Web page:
China’s economy grows after three months of worrying falls
CHINA’S vast manufacturing sector picked up in October, after three months of falls, supported by strong domestic demand.
The rise in the HSBC's China Flash Purchasing Managers' Index could cool investor fears of an abrupt slowdown, or hard landing, in China's economy that could send an already fragile world economy into a recession.
The PMI rose to 51.1 in October from September's 49.9. This was the first time the figure was above 50 - which signals growth - since June.
"Thanks to the pick-up in new orders and output, the headline flash PMI rebounded back into expansionary territory during October, marking a steady start to manufacturing activities in the fourth quarter," said Qu Hongbin, China economist at HSBC.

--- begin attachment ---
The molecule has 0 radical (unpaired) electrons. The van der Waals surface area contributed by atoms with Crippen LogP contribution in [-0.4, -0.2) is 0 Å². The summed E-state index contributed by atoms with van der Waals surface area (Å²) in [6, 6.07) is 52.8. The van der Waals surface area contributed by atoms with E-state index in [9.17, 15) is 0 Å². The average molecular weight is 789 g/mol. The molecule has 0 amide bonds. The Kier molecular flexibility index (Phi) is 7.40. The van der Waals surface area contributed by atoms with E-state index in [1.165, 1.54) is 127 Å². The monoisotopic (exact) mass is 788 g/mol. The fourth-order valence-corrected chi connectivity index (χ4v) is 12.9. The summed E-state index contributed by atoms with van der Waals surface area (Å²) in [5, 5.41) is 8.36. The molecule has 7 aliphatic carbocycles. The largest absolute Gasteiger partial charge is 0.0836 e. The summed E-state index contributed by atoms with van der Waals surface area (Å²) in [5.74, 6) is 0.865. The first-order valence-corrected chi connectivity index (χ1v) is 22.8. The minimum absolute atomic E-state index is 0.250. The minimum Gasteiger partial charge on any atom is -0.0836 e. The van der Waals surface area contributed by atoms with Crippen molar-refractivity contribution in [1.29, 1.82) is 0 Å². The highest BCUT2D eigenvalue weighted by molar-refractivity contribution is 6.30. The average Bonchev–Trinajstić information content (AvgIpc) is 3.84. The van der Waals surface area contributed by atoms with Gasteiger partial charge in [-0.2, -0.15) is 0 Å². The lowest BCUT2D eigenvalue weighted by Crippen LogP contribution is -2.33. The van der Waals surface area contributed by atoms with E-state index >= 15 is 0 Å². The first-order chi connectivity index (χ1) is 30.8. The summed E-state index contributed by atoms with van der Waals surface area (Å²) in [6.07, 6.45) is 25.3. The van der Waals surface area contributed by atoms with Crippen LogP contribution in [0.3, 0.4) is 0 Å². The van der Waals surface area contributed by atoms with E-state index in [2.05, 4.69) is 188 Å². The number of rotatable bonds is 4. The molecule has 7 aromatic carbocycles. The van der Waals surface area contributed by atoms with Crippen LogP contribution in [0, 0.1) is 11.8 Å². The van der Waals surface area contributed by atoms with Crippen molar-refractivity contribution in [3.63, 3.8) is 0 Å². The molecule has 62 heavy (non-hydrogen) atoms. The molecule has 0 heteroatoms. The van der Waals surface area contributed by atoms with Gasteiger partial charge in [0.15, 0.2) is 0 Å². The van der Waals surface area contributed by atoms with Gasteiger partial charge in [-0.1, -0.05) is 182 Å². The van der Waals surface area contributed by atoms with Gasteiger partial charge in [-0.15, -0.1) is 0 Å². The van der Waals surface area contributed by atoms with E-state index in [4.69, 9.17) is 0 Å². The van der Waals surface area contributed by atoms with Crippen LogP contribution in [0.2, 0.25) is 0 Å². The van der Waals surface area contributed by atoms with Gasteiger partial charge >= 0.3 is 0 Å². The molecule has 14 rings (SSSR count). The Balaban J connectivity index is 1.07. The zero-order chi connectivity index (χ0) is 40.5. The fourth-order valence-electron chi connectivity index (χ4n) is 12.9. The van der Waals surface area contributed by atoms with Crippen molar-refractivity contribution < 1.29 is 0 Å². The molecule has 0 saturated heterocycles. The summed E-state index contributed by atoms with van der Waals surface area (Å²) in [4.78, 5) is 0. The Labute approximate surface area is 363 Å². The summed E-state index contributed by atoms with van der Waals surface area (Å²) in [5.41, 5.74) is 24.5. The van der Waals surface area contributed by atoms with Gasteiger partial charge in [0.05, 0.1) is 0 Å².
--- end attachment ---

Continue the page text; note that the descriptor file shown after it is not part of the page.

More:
"Meanwhile, inflation components within the PMI results confirmed stable output prices growth and slower input price inflation.
‘’All these data confirm our view that there is no risk of a hard landing in China," he added.
China is vulnerable to fading demand from the US and Europe, its two biggest export markets, but robust domestic demand - consumption and investment -- and solid export growth to emerging markets have provided some insulation.
China's annual economic growth slowed to 9.1pc in the third quarter from 9.5pc in the second quarter and 9.7pc in the first. Most analysts believe the data point to an economic soft landing, rather than a crash.
In comments published on Sunday, Premier Wen Jiabao said the government will make job creation a more urgent priority in the face of slowed economic growth and weakened exports.